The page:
The victory over Tiamat and her followers caught in the net of Marduc is a motif taken over from Syria: the sea in Mesopotamia is nowhere felt as a chaotic threat. This makes it possible also to understand the whole motif of the fight for the kingdom as a take over from the Westsemitic area, and then it is possible that Hajjashum is the “The Name” given to both Jam and Typho, and also given to Zeus as the “greatest couros child” born in Crete, coming to give juice to all the plants of spring: Jaw/Jao/Jo.

The History of Phoenicia written by Philo of Byblos has this long description of the  “kingdom” going from Eliun (“the Highest”) to his son, Uranos, to his son, El Cronos and finally given to Zeus Demaros. They were all men living around Byblos and Beiruth, but after their death honoured as gods. By some scholars (Cumont, Baudissin) these fragments by a Hellenistic history writer were considered a worthless  imitation of Hesiod and Euhemeros. A.J.Baumgarten[4] thinks that the fragments are of a rather late origin, but contain old material (which can be seen from parallels with the Ugarit texts). His main argument is the description of the third king, El Cronos, “He travelled through all the world”. The same is said about the third king (Zeus) by Euhemeros: “…he came to most of the nations”.

Now, this is important: what Euhemeros has to tell about Zeus is a parallel to the things Hecataios of Abdera and Megasthenes tell about Dionysos: Hecataios tells about Osiris-Dionysos that “he collected a great army to march through the whole world…to wipe out human wildness”. He gave weapons against the wild animals and cultivated the land, Diodor II,15-7. Megasthenes says about Dionysos that he came to India in command of a great army (cf. the vast army of Krt marching towards the city of the reddish glow of dawn) and conquered the whole country, but was struck by the heat and a pestilence connected to it. He withdrew to the mountain Meros, where his army regained its strength by the fresh wellsprings on this mountain. Dionysos was then made the first king[5].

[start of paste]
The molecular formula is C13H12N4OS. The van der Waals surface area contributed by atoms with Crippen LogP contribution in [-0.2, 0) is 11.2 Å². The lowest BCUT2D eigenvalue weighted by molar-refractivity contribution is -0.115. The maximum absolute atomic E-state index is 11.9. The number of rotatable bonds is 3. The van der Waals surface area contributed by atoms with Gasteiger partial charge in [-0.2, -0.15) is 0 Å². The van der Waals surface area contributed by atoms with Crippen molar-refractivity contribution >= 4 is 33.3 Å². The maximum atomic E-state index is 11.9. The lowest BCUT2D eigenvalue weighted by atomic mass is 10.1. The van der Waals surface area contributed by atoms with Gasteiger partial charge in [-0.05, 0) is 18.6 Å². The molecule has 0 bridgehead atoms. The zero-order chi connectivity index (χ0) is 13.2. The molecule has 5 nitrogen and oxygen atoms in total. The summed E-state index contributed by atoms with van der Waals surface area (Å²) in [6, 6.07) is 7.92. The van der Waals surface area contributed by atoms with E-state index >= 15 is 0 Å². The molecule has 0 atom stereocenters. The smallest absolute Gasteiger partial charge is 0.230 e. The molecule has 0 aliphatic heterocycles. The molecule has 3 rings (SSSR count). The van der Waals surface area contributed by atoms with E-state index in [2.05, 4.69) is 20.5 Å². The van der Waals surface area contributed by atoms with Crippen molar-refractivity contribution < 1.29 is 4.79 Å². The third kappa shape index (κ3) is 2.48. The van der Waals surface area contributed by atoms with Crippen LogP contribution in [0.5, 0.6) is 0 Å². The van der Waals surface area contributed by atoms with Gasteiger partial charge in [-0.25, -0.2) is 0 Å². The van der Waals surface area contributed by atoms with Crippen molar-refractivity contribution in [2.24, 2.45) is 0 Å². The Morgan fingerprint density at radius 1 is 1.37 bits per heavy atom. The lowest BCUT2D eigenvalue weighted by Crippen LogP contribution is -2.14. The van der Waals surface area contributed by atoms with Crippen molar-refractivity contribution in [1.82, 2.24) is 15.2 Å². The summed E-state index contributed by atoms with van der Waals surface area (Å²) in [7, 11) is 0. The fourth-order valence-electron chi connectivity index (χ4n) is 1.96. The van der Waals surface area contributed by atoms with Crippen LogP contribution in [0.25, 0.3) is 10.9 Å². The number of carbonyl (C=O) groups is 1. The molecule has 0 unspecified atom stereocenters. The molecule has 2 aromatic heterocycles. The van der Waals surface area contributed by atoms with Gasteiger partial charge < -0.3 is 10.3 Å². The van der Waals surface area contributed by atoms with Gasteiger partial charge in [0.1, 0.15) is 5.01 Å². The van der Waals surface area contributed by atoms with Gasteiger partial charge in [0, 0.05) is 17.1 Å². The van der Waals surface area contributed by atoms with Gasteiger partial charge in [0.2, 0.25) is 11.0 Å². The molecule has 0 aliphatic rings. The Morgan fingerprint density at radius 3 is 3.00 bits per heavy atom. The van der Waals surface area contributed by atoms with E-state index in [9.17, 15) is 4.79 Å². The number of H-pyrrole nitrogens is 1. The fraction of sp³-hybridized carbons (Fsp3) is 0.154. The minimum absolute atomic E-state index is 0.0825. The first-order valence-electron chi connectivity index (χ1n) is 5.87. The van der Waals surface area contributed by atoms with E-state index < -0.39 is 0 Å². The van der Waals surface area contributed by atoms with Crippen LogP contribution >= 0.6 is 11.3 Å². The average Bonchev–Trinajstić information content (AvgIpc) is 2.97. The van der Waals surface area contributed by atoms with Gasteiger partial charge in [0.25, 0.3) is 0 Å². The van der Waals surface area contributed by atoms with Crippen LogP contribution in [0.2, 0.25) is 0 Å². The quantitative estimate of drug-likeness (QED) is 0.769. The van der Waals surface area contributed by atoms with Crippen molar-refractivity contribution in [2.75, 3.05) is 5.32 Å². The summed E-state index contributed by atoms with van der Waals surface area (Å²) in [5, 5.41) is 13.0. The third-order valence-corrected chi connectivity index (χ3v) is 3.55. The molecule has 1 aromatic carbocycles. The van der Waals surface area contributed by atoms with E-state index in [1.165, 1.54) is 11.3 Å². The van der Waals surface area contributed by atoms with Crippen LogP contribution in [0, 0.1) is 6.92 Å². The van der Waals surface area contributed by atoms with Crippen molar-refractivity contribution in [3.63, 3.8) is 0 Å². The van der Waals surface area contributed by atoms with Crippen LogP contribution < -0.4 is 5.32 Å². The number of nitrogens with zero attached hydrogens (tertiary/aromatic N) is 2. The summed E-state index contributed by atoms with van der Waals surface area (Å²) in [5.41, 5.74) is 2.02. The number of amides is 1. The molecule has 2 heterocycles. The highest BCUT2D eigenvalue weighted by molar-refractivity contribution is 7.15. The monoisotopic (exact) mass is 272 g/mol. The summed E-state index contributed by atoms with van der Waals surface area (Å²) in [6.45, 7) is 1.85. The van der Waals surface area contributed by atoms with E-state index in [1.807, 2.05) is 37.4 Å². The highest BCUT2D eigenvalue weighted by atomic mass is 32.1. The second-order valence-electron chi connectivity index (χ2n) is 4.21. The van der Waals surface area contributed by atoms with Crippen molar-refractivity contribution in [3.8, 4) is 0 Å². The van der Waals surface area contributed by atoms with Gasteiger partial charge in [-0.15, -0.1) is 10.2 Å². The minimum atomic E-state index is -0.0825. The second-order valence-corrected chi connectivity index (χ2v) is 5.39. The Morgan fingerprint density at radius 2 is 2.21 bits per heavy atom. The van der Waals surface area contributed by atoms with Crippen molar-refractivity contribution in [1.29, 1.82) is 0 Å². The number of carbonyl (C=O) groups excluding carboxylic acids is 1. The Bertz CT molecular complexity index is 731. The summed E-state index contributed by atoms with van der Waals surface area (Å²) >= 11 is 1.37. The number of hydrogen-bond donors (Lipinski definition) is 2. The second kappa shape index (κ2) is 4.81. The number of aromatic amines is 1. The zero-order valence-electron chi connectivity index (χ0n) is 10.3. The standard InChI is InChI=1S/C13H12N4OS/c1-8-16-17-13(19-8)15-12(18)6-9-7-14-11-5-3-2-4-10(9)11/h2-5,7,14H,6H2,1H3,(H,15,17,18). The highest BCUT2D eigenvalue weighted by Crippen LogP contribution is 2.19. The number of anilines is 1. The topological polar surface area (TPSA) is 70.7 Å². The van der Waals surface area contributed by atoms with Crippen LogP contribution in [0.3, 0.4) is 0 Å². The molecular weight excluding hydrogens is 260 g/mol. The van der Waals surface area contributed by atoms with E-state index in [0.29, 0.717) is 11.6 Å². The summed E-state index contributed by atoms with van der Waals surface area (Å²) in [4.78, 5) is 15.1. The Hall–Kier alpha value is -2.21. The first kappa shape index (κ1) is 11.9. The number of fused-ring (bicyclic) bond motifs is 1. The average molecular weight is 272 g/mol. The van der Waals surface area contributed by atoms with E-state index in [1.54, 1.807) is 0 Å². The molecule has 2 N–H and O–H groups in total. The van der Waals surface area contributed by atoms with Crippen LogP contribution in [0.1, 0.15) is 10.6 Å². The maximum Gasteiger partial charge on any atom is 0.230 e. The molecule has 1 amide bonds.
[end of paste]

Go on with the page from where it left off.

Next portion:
Behind the descriptions of both Hecataios and Megasthenes we find the Asiatic Baal-Dionysos, who, as the sun warrior, travels to the rising of the sun (and acc. to Hecataios he came both to Ethiopia and India, where he buildt Nysa), creating cosmos in a chaotic universe full of wild animals. He is nearly killed by the demon-god whose weapons are burning heat and pestilence, but regains his strength on the paradise mountain by drinking from the well of life. Megasthenes says further that Dionysos founded cities and gave laws, and introduced agriculture, ploughing, cymbals, drums and dances of satyrs, a tradition familiar to what the Bible tells about Cain and his family Gen 4,16-22.